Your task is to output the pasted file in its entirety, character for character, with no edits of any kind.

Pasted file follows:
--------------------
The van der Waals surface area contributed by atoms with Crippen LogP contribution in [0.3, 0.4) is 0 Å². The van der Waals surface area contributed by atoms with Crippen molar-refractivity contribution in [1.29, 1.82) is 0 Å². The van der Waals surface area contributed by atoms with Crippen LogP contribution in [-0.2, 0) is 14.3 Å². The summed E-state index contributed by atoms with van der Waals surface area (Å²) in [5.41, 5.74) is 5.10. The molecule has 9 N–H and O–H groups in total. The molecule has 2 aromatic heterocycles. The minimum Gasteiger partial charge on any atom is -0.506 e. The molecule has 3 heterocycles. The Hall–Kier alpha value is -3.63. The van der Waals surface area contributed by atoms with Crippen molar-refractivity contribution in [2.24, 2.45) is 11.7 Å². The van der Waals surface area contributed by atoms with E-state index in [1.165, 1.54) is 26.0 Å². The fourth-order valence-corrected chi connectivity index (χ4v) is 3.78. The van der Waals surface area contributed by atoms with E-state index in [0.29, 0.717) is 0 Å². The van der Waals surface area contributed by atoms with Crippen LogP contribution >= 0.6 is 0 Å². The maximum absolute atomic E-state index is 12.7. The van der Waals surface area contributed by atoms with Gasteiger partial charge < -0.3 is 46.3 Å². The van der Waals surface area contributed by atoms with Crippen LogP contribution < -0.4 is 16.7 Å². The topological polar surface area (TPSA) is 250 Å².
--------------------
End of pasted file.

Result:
The van der Waals surface area contributed by atoms with Crippen LogP contribution in [0.3, 0.4) is 0 Å². The van der Waals surface area contributed by atoms with Crippen molar-refractivity contribution in [1.29, 1.82) is 0 Å². The van der Waals surface area contributed by atoms with Crippen LogP contribution in [-0.2, 0) is 14.3 Å². The summed E-state index contributed by atoms with van der Waals surface area (Å²) in [5.41, 5.74) is 5.10. The molecule has 9 N–H and O–H groups in total. The molecule has 2 aromatic heterocycles. The minimum Gasteiger partial charge on any atom is -0.506 e. The molecule has 3 heterocycles. The Hall–Kier alpha value is -3.63. The van der Waals surface area contributed by atoms with Crippen molar-refractivity contribution in [2.24, 2.45) is 11.7 Å². The van der Waals surface area contributed by atoms with E-state index in [1.165, 1.54) is 26.0 Å². The fourth-order valence-corrected chi connectivity index (χ4v) is 3.78. The van der Waals surface area contributed by atoms with E-state index in [0.29, 0.717) is 0 Å². The van der Waals surface area contributed by atoms with Crippen LogP contribution >= 0.6 is 0 Å². The maximum absolute atomic E-state index is 12.7. The van der Waals surface area contributed by atoms with Gasteiger partial charge < -0.3 is 46.3 Å². The van der Waals surface area contributed by atoms with Crippen LogP contribution < -0.4 is 16.7 Å². The topological polar surface area (TPSA) is 250 Å².